Sweden’s Prime Minister Stefan Löfven recently declared at the U.N. General Assembly that his nation of 10 million people would become “one of the first fossil-free welfare states in the world.”
His announcement comes at a time when 146 nations have made promises to reduce their carbon emissions with the COP21 talks in Paris starting next month. Löfven and his government have made a bold statement that has prompted many commentators to ask: How on earth this could this happen, if ever?
The reality is that the Nordic countries already have a strong track record when it comes to action on climate change and clean-energy generation. Denmark, for example, hit a point over the summer when it produced 140 percent of its energy needs from wind power, some of which it ended up exporting to its neighbors. Oil-rich Norway produces about 99 percent of its electricity from hydropower and has one of the highest rates of electric vehicle ownership on the planet. And, blessed by copious amounts of geothermal sources, Iceland meets about 85 percent of its energy needs from renewables.
So, how can Sweden take the lead on the renewable front, especially when considering the fact that it has a sophisticated economy, which includes automobile manufacturing?
The reality is that Scandinavia’s largest country has already made headway toward this goal. Currently almost 80 percent of Sweden’s electricity comes from non-fossil fuel sources. The challenge, however, is that a large portion of this power comes from nuclear.
After decades of promising to decommission its nuclear power plants, the country’s government decided it would allow new plants to replace shuttered ones in 2010. Mothballing 10 to 13 nuclear power plants will throw a wrench in Sweden’s plans, as not everyone, notably the country’s power-sharing Green Party, sees this form of power as “clean” despite the fact it discharges zero emissions into the earth’s atmosphere.
That nuclear sticking point aside, Sweden’s government claims it is on an ambitious course to wean itself from fossil fuels. In 2016, the country’s energy and environment ministries will spend about 4.5 billion crowns (US$545 million) on projects including solar-cell research and electric-vehicle technologies. Smart-grid and other energy-efficient technologies will also see a boost in research dollars.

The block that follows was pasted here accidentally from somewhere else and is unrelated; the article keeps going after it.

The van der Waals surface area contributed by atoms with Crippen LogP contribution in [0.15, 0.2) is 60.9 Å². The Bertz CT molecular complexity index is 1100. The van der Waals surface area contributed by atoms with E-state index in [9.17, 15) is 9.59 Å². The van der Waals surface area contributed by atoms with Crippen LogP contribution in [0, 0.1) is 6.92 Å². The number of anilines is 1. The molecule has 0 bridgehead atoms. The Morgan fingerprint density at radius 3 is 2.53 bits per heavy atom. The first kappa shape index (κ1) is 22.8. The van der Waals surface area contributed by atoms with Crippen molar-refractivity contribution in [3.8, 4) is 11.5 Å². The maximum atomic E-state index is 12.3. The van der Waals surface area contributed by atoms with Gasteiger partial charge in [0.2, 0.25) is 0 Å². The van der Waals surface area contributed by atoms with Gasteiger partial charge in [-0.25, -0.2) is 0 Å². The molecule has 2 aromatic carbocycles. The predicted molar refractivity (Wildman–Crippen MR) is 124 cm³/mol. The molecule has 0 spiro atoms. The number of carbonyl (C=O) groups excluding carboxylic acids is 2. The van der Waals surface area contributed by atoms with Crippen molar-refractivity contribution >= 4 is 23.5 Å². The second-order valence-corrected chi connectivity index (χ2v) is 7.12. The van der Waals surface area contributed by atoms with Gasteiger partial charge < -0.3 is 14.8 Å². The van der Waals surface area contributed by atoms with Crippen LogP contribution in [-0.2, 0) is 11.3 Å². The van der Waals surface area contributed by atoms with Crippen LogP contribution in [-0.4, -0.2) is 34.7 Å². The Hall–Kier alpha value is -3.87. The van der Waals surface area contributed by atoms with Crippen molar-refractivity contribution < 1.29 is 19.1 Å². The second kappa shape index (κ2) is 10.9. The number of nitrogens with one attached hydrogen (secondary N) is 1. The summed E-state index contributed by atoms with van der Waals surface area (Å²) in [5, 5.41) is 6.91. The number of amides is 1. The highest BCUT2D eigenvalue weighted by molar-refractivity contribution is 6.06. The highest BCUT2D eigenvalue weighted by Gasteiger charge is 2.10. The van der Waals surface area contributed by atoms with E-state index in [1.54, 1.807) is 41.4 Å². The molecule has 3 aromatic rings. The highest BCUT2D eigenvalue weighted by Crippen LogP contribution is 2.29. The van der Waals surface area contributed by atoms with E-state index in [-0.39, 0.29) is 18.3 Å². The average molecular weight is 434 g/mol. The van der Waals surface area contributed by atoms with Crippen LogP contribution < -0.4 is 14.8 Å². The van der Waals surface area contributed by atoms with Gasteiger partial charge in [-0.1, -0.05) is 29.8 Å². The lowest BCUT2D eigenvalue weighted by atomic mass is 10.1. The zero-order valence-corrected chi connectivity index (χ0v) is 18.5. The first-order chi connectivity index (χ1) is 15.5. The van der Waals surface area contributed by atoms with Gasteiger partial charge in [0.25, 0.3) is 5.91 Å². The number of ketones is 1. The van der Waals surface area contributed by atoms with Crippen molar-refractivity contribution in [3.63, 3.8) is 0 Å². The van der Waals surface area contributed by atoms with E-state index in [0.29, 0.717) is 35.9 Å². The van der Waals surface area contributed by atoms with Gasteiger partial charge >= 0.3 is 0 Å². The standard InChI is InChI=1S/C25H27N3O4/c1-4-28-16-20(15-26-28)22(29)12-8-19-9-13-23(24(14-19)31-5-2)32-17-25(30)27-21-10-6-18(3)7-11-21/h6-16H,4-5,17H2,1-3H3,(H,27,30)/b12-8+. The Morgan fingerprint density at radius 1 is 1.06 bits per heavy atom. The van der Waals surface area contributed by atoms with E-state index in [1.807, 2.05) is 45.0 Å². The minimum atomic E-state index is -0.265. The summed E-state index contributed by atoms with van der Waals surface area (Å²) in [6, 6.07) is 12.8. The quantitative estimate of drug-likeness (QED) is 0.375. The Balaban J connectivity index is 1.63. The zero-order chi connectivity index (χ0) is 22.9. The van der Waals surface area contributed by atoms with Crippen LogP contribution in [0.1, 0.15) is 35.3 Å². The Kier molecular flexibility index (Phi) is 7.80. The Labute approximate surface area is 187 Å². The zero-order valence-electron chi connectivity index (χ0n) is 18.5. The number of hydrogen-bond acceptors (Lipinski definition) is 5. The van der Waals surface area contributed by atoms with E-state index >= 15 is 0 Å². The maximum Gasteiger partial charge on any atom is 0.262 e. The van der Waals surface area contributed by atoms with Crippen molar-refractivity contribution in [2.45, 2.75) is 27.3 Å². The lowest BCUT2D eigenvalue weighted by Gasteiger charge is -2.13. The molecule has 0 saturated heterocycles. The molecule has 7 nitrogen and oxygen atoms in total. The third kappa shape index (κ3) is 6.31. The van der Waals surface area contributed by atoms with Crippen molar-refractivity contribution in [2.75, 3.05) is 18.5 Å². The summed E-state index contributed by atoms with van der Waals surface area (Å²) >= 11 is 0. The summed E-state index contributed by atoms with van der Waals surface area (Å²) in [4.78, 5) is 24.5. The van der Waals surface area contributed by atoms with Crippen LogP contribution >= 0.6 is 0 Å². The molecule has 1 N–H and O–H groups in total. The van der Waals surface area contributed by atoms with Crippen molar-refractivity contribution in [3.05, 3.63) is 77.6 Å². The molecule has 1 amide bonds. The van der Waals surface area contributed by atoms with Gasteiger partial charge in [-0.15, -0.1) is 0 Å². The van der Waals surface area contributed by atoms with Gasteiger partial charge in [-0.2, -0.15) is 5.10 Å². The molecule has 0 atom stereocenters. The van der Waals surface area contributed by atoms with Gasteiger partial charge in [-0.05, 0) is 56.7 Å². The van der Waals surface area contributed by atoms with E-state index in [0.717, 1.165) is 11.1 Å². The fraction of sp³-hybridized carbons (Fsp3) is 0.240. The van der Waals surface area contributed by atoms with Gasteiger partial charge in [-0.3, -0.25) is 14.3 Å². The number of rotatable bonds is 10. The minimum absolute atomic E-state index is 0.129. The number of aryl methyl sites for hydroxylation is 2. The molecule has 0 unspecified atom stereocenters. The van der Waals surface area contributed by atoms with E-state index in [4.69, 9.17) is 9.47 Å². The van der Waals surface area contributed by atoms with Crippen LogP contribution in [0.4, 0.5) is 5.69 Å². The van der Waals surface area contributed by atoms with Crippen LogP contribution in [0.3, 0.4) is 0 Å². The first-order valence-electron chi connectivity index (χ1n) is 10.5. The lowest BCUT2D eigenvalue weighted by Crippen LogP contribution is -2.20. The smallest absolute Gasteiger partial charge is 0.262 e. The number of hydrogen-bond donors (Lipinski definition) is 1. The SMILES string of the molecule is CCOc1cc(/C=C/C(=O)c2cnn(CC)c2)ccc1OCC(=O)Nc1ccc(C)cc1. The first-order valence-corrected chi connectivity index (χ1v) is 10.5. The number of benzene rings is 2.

Curiously, Sweden is not just investing money within its borders — some of those funds will be spent on sustainable development projects abroad in poorer countries. In that sense, Sweden is taking leadership and is nudging richer companies to do the same.
“Developed countries have a special responsibility to transit quickly to clean energy systems,” said Isabella Lövin, Sweden’s minister of international development cooperation, “and at the same time to support developing countries to leap-frog directly to renewables.”
Sweden has not set a timetable on when exactly a 100 percent renewable society will become reality. According to Bloomberg, the focus is a rapid reduction in emissions by 2020, with the country’s capitol, Stockholm, possibly going fossil fuel-free by 2050. But the significance of Sweden’s announcement is that it behooves the world’s richer nations to put their money where their mouths are.
“Increased climate funding to developing countries and climate action within the framework of development assistance are fundamental to Sweden’s and the EU’s credibility in the climate negotiations,” said the Swedish government in a recent press statement.
In this case, the how of Sweden’s energy policy will be more important that the what. By taking actions that go beyond issuing a proclamation, the land of blue and gold could play a pivotal role in helping the world go green.
Image credits: Leon Kaye